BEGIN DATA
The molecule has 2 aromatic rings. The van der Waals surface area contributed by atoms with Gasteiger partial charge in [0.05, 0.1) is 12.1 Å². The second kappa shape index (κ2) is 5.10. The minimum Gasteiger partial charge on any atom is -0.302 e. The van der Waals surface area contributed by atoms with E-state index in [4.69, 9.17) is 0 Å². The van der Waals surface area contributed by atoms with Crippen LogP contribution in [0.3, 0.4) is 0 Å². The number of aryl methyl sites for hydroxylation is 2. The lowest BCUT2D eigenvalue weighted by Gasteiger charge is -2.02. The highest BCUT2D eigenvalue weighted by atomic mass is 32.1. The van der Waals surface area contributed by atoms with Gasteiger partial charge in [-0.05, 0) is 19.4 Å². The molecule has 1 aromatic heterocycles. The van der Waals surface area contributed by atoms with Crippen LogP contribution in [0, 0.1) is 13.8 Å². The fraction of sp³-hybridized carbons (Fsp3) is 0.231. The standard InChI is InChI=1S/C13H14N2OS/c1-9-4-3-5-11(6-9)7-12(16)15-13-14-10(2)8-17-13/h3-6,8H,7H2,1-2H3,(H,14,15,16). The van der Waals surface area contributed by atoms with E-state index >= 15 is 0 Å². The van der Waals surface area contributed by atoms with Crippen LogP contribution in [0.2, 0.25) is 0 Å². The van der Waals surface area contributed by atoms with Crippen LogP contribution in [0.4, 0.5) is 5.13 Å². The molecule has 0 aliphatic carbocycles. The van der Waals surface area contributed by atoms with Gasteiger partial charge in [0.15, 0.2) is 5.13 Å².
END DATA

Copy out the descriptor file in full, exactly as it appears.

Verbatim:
The molecule has 2 aromatic rings. The van der Waals surface area contributed by atoms with Gasteiger partial charge in [0.05, 0.1) is 12.1 Å². The second kappa shape index (κ2) is 5.10. The minimum Gasteiger partial charge on any atom is -0.302 e. The van der Waals surface area contributed by atoms with E-state index in [4.69, 9.17) is 0 Å². The van der Waals surface area contributed by atoms with Crippen LogP contribution in [0.3, 0.4) is 0 Å². The number of aryl methyl sites for hydroxylation is 2. The lowest BCUT2D eigenvalue weighted by Gasteiger charge is -2.02. The highest BCUT2D eigenvalue weighted by atomic mass is 32.1. The van der Waals surface area contributed by atoms with Gasteiger partial charge in [-0.05, 0) is 19.4 Å². The molecule has 1 aromatic heterocycles. The van der Waals surface area contributed by atoms with Crippen LogP contribution in [0, 0.1) is 13.8 Å². The fraction of sp³-hybridized carbons (Fsp3) is 0.231. The standard InChI is InChI=1S/C13H14N2OS/c1-9-4-3-5-11(6-9)7-12(16)15-13-14-10(2)8-17-13/h3-6,8H,7H2,1-2H3,(H,14,15,16). The van der Waals surface area contributed by atoms with E-state index >= 15 is 0 Å². The van der Waals surface area contributed by atoms with Crippen LogP contribution in [0.2, 0.25) is 0 Å². The van der Waals surface area contributed by atoms with Crippen LogP contribution in [0.4, 0.5) is 5.13 Å². The molecule has 0 aliphatic carbocycles. The van der Waals surface area contributed by atoms with Gasteiger partial charge in [0.15, 0.2) is 5.13 Å².